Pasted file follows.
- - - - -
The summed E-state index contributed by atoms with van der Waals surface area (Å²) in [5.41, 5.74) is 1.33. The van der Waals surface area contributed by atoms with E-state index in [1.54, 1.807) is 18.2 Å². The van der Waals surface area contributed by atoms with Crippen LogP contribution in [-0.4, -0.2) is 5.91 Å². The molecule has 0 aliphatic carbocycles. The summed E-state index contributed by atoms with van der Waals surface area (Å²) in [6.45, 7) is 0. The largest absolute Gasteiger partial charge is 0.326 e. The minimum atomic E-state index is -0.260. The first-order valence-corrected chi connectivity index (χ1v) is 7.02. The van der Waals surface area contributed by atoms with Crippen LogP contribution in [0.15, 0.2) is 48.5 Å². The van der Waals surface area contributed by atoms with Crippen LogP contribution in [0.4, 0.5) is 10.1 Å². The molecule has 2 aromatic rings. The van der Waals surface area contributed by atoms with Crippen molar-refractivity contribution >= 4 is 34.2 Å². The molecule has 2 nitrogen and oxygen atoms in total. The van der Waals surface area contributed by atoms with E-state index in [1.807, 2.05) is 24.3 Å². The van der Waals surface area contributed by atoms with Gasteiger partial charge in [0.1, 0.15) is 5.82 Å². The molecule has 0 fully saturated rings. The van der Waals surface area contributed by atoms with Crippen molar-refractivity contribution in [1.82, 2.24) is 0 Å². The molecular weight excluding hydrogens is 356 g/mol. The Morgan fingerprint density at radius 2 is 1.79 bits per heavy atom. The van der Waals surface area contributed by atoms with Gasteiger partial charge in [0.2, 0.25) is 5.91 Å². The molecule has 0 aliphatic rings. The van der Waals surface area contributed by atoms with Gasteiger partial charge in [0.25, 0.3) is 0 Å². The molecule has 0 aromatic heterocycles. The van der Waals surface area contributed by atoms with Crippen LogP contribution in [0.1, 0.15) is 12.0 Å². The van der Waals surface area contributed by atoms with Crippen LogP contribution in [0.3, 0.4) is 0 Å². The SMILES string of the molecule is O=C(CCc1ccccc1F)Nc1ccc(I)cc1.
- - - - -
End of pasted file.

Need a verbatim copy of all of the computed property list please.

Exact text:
The summed E-state index contributed by atoms with van der Waals surface area (Å²) in [5.41, 5.74) is 1.33. The van der Waals surface area contributed by atoms with E-state index in [1.54, 1.807) is 18.2 Å². The van der Waals surface area contributed by atoms with Crippen LogP contribution in [-0.4, -0.2) is 5.91 Å². The molecule has 0 aliphatic carbocycles. The summed E-state index contributed by atoms with van der Waals surface area (Å²) in [6.45, 7) is 0. The largest absolute Gasteiger partial charge is 0.326 e. The minimum atomic E-state index is -0.260. The first-order valence-corrected chi connectivity index (χ1v) is 7.02. The van der Waals surface area contributed by atoms with Crippen LogP contribution in [0.15, 0.2) is 48.5 Å². The van der Waals surface area contributed by atoms with Crippen LogP contribution in [0.4, 0.5) is 10.1 Å². The molecule has 2 aromatic rings. The van der Waals surface area contributed by atoms with Crippen molar-refractivity contribution >= 4 is 34.2 Å². The molecule has 2 nitrogen and oxygen atoms in total. The van der Waals surface area contributed by atoms with E-state index in [1.807, 2.05) is 24.3 Å². The van der Waals surface area contributed by atoms with Gasteiger partial charge in [0.1, 0.15) is 5.82 Å². The molecule has 0 fully saturated rings. The van der Waals surface area contributed by atoms with Crippen molar-refractivity contribution in [1.82, 2.24) is 0 Å². The molecular weight excluding hydrogens is 356 g/mol. The Morgan fingerprint density at radius 2 is 1.79 bits per heavy atom. The van der Waals surface area contributed by atoms with Gasteiger partial charge in [0.2, 0.25) is 5.91 Å². The molecule has 0 aliphatic rings. The van der Waals surface area contributed by atoms with Gasteiger partial charge in [0.25, 0.3) is 0 Å². The molecule has 0 aromatic heterocycles. The van der Waals surface area contributed by atoms with Crippen LogP contribution in [0.1, 0.15) is 12.0 Å². The van der Waals surface area contributed by atoms with Crippen LogP contribution in [0.3, 0.4) is 0 Å². The SMILES string of the molecule is O=C(CCc1ccccc1F)Nc1ccc(I)cc1.